New College of Film Receives $2 Million Challenge Grant from Mellon

July 20, 2016

Wesleyan's College of Film and the Moving Image has been awarded a $2 million challenge grant from The Andrew W. Mellon Foundation.

The grant will create a dedicated endowment for the new college, which combines Wesleyan's renowned Department of Film Studies, the Cinema Archives, the Center for Film Studies and the student-run Film Series. The film program has been the training ground for dozens of outstanding scholars and practitioners in the field; not only is the CFMI the country's premier example of how a liberal arts institution can teach film in a different way from research universities or big cinema programs; it has been ranked among the top 10 film programs in the world by the Hollywood Reporter.

"This is fantastic news," said Wesleyan President Michael Roth. "This Mellon matching grant will help the College of Film build a dedicated endowment, and it will support Wesleyan's tremendous film studies program for years to come. This is a powerful acknowledgment of the work of our faculty and students. The program here is the best example of how to teach film in a liberal arts context."

Wesleyan will match the Mellon challenge with $4 million raised over the next four years. The grant and the matching funds both count toward the multi-year, multi-million dollar fundraising campaign promoting access, inquiry and impact across the university. The campaign asks alumni, parents and friends to share not only their gifts, but their reasons that a Wesleyan education is their cause.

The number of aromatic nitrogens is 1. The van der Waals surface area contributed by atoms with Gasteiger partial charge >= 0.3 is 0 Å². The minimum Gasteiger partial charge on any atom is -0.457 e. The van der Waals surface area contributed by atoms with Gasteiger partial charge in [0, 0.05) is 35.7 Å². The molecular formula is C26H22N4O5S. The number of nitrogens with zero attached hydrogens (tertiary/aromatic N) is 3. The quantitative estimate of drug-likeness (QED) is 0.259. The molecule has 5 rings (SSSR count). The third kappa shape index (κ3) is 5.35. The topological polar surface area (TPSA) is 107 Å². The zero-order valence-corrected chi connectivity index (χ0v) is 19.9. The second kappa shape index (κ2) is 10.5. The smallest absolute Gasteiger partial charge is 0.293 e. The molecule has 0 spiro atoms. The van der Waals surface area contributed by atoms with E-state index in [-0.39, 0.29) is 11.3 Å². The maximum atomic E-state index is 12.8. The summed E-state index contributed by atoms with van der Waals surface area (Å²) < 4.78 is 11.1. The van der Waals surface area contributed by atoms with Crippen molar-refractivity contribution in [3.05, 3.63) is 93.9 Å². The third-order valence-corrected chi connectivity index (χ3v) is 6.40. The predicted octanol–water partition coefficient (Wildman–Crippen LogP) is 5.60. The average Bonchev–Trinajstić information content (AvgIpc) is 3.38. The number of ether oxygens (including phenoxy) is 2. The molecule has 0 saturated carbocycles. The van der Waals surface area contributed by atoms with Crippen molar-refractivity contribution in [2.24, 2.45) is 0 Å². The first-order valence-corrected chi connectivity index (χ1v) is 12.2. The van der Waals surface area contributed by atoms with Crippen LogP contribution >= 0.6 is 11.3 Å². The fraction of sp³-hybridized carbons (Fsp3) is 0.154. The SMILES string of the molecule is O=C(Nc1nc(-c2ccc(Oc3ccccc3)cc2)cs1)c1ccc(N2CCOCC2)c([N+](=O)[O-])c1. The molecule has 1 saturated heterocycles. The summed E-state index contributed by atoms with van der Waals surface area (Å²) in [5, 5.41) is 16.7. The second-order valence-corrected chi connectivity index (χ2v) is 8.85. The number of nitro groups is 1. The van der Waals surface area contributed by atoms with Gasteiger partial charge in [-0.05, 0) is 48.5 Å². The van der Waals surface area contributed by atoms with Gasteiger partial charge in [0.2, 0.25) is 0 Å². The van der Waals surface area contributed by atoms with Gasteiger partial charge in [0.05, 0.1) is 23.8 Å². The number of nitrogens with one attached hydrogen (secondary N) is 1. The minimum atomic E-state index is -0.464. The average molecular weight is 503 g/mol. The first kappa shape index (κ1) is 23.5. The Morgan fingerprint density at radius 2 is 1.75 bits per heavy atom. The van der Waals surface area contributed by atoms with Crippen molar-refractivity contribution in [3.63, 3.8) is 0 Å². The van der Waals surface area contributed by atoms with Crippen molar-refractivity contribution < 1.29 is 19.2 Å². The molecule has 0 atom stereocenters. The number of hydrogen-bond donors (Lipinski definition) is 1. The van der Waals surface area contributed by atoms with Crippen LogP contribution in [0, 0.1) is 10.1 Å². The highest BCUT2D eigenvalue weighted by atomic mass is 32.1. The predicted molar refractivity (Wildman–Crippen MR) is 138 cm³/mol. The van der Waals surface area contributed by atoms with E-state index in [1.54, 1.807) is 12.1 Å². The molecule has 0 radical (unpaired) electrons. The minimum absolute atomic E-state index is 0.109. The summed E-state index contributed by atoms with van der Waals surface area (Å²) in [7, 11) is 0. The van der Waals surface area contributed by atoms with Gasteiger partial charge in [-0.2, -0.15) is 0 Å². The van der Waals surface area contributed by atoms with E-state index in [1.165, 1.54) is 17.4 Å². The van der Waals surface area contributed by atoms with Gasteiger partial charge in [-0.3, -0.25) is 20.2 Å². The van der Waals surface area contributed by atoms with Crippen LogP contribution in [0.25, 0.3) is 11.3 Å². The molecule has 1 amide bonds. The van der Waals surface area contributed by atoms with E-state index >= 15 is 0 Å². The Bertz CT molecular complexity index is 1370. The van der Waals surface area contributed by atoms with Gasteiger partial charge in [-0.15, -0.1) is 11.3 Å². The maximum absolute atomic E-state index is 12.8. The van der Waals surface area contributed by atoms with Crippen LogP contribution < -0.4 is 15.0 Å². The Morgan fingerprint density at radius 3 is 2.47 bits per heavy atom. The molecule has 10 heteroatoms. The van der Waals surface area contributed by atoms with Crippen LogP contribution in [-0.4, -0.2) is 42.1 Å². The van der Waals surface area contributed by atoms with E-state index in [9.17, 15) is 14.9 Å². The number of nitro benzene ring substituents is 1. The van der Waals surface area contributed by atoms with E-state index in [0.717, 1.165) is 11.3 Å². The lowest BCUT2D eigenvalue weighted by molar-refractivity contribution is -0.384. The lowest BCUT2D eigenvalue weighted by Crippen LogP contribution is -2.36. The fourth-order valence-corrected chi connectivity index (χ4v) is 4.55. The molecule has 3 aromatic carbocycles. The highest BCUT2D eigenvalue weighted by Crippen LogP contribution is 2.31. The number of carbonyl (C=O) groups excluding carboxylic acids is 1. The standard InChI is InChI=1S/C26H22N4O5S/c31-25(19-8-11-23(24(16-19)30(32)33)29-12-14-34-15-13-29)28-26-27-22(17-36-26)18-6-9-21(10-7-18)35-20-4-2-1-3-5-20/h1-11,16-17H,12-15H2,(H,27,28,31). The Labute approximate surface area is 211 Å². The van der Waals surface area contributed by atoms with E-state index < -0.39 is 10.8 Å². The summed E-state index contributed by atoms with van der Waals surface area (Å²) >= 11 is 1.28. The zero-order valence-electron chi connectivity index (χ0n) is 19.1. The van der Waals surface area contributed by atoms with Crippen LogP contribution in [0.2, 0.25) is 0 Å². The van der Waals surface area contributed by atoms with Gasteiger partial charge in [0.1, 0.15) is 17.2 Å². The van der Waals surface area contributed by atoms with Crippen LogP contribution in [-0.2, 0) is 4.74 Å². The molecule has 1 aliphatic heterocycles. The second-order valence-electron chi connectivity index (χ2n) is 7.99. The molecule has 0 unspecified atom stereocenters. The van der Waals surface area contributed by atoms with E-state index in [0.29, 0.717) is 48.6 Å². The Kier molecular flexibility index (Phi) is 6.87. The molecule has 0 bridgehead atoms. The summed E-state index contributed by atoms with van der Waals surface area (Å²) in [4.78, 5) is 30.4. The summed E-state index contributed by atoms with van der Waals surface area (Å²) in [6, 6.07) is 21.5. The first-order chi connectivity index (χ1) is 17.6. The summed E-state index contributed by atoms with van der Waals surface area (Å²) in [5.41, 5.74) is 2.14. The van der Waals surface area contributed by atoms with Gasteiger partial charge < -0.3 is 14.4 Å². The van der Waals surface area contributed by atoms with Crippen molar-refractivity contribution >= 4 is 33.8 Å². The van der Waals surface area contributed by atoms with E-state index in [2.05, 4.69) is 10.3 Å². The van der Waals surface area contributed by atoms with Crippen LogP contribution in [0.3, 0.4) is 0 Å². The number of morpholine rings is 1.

A $6 million dedicated endowment for CFMI will support the teaching, outreach and interdisciplinary studies that are the college's cornerstones. There is abundant demand: currently 90 students at Wesleyan are film majors, nearly double the number in 2000. Non-film majors also may study in the college, and film classes are continually oversubscribed; approximately 10 percent of undergraduates enrolled in a film course in Spring 2013.

Each year the department hosts visiting faculty, enabling it to extend and vary course offerings; seven visitors are teaching in the department this year, including New York Times Film Critic A. O. Scott.

Also benefiting from the endowment will be the Cinema Archives, which allows students to work with original scripts, production documents, research notes, and personal diaries of the filmmakers they study. This semester, curator Andrea McCarty is teaching a course in film archives research and methodology, the first offered for undergraduates in the United States.

"We are all thrilled to have our new college recognized for its interdisciplinary excellence and innovation and to receive the support we need to be come even better," said Jeanine Basinger, Corwin-Fuller Professor and chair of film studies. "We're grateful to Michael Roth for spearheading this financial grant, and we're receiving congratulations from our alums all over the world. Everybody's happy!"